The Ravens' offensive line appears to be getting back to full strength.
Right guard Keydrick Vincent returned to practice for the first time in eight days since aggravating a strained groin, and left offensive tackle Jonathan Ogden made an appearance on the practice field for the first time since spraining his left big toe nearly three weeks ago.
Although Ogden worked out with trainer Bill Tessendorf while the rest of the team participated in drills during the portion of practice open to media yesterday, coach Brian Billick sounded pleased that the team's 10-time Pro Bowl selection was back.
"Worked through it today," Billick said of Ogden. "We didn't want to put him in team drills, but Bill worked him pretty well. So we'll see how he progresses."
Ogden missed the final two regular-season games after suffering what he called "turf toe" in the Ravens' 27-17 win against the Cleveland Browns on Dec. 17. Adam Terry has played well in his place, but Ogden had said previously that he would be ready for the postseason.
"I'm getting better," Ogden said before shooing reporters away from his locker.
Vincent sat out four games - a three-week stretch from weeks 10 through 12 and the regular-season finale against the Buffalo Bills - with a strained groin, but appeared to practice fully yesterday.
"I feel good," Vincent said. "I got to practice today. Everything feels good. I've got to build from that and be ready to go."
Nickel back Corey Ivy was absent to deal with what Billick called "a family emergency."
Tears aren't a usual display for defensive end Trevor Pryce. But when he spoke at a private memorial service for Denver Broncos cornerback Darrent Williams at the team's headquarters Wednesday, Pryce couldn't help himself.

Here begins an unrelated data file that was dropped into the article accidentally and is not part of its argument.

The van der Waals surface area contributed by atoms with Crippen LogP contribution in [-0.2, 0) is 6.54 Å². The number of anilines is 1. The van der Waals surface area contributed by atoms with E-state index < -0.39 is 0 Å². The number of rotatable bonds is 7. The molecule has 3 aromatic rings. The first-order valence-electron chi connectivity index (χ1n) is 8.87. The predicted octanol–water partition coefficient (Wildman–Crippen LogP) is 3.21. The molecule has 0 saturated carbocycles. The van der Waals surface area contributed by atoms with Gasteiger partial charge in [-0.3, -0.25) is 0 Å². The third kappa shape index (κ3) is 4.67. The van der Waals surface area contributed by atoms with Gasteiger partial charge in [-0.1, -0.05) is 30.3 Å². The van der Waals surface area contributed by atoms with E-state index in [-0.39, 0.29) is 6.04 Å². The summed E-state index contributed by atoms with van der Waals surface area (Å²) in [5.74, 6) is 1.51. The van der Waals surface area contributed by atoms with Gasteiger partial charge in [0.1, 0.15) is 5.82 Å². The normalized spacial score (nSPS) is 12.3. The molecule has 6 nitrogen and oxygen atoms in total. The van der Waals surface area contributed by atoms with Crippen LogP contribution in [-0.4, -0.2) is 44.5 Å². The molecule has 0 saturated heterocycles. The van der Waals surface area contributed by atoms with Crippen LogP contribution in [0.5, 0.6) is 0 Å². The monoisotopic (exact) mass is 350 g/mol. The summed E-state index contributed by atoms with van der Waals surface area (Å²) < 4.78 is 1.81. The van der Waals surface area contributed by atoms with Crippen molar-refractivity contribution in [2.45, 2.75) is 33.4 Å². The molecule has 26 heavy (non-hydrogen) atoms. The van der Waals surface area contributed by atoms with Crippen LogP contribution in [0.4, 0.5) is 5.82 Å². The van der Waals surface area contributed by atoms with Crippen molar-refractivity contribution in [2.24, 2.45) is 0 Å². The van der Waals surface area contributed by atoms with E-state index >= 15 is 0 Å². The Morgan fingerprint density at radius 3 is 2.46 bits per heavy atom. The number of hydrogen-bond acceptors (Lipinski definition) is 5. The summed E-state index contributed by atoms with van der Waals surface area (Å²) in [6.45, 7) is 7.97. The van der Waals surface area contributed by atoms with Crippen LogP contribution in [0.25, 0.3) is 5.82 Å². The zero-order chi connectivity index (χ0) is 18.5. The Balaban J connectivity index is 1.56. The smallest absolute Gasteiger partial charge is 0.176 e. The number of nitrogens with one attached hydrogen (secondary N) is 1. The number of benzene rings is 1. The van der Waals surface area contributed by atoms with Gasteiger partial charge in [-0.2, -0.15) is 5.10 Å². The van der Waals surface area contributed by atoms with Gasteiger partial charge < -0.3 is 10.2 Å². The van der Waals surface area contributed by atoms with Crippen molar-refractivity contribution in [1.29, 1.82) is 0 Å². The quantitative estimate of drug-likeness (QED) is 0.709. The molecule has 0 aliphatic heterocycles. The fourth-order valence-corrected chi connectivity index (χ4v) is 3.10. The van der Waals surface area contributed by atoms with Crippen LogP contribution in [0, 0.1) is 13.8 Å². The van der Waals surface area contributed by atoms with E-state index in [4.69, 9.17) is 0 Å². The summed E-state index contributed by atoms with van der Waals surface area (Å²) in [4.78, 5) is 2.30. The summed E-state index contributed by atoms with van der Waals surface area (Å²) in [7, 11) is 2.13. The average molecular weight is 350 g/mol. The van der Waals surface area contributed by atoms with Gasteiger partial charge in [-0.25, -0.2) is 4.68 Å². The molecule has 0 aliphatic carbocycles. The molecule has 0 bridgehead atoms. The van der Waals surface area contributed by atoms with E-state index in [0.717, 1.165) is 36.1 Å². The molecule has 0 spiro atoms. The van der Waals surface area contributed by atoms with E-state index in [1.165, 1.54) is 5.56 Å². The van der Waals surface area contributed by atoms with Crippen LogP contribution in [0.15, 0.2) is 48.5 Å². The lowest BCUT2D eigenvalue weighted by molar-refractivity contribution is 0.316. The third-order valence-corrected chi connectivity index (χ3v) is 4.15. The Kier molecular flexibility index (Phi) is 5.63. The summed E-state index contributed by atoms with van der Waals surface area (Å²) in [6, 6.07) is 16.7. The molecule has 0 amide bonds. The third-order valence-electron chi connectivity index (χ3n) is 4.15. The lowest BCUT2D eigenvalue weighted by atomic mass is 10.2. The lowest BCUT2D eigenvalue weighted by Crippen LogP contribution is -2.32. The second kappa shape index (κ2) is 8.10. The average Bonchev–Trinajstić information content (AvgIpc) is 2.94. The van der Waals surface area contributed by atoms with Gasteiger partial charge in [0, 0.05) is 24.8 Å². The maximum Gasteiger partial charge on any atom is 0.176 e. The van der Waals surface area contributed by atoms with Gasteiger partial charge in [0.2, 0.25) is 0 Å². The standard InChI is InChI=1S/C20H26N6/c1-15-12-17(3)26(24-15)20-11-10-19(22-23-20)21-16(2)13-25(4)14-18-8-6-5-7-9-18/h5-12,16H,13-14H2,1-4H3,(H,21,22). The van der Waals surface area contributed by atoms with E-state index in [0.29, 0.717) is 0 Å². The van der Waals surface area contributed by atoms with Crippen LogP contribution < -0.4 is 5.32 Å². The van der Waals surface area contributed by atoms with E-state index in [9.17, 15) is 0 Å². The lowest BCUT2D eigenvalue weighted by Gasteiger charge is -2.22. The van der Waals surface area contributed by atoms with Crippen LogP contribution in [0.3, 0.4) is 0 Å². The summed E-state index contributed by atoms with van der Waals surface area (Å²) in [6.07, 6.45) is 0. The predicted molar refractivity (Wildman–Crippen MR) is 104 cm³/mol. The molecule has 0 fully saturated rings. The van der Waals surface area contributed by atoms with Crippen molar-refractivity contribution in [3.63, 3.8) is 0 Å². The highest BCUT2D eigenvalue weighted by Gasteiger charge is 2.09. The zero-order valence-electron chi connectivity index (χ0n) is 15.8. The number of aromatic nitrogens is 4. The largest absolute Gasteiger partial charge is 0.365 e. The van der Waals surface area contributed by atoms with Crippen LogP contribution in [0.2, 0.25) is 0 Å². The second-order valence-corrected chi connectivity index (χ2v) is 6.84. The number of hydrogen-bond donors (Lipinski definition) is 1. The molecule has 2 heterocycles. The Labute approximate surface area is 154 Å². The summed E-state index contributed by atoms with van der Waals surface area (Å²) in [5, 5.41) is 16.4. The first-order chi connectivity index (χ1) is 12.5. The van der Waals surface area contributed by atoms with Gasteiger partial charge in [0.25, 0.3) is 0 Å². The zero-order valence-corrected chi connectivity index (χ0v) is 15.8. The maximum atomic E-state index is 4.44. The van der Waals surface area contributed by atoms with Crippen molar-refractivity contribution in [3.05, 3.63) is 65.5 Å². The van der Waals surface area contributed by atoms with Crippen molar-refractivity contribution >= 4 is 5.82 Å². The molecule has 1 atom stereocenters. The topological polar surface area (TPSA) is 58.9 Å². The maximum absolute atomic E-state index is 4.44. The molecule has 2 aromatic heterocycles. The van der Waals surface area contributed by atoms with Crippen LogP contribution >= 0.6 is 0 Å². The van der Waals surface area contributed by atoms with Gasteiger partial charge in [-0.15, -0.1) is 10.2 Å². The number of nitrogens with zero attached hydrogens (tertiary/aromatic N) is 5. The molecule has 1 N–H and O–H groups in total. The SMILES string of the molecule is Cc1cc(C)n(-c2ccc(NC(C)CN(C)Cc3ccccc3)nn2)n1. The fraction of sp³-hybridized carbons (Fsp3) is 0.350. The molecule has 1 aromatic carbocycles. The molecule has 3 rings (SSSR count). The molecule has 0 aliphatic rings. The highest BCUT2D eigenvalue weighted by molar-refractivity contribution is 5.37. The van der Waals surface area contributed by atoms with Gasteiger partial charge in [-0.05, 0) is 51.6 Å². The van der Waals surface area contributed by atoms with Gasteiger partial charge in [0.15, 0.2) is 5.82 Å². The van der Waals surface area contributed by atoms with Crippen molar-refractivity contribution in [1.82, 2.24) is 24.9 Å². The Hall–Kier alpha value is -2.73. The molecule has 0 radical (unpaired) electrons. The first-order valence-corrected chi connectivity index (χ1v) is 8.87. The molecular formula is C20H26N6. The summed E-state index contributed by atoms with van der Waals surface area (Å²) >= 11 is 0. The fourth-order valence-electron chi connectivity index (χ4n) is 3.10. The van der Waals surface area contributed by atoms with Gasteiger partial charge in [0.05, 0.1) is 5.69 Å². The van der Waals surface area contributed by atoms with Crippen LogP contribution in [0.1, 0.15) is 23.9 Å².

"I hadn't cried in about 10 years, but I cried a lot that night," said Pryce, who spent the first nine seasons of his 10-year career in Denver and was a teammate of Williams' in 2005. "And I only spoke for two minutes."
Williams was shot and killed in a drive-by shooting Monday morning, several hours after the San Francisco 49ers had ended the Broncos' season.
Pryce said Williams' death put the Broncos' finish into perspective.
"It just shows how insignificant things can be," Pryce said. "In Denver, they just lost that game and they weren't going to the playoffs and the whole city was up in arms. And all that went away the next day. ... Sometimes you need that to realize winning and losing football games is not life or death. You deal with it and you mourn. You ask questions why, but you never have the answer. As long as justice is served, you can remember him for what he was."
No harm, no foul for Billick
Billick did not seem peeved that he did not get a single vote for Associated Press Coach of the Year.
The New Orleans Saints' Sean Payton won the award with 44 votes. The New York Jets' Eric Mangini was second (three votes), followed by the San Diego Chargers' Marty Schottenheimer (two) and the Tennessee Titans' Jeff Fisher (one).
"Hell, I didn't vote for me. I don't know why anybody else would," Billick said. "There were a lot of great stories out there - the job that Sean Payton did and obviously Eric Mangini and a job like Marty Schottenheimer did. ... There are a lot of guys there who are far more deserving than I was."
At least one player, however, saw Billick's absence as further evidence of a lack of respect for the Ravens.
"Everybody's looked away from Baltimore the whole year," linebacker Terrell Suggs said. "We got a couple of guys snubbed from the Pro Bowl, but that doesn't surprise us. But we all know what the ultimate payoff is. That's just what we're striving for."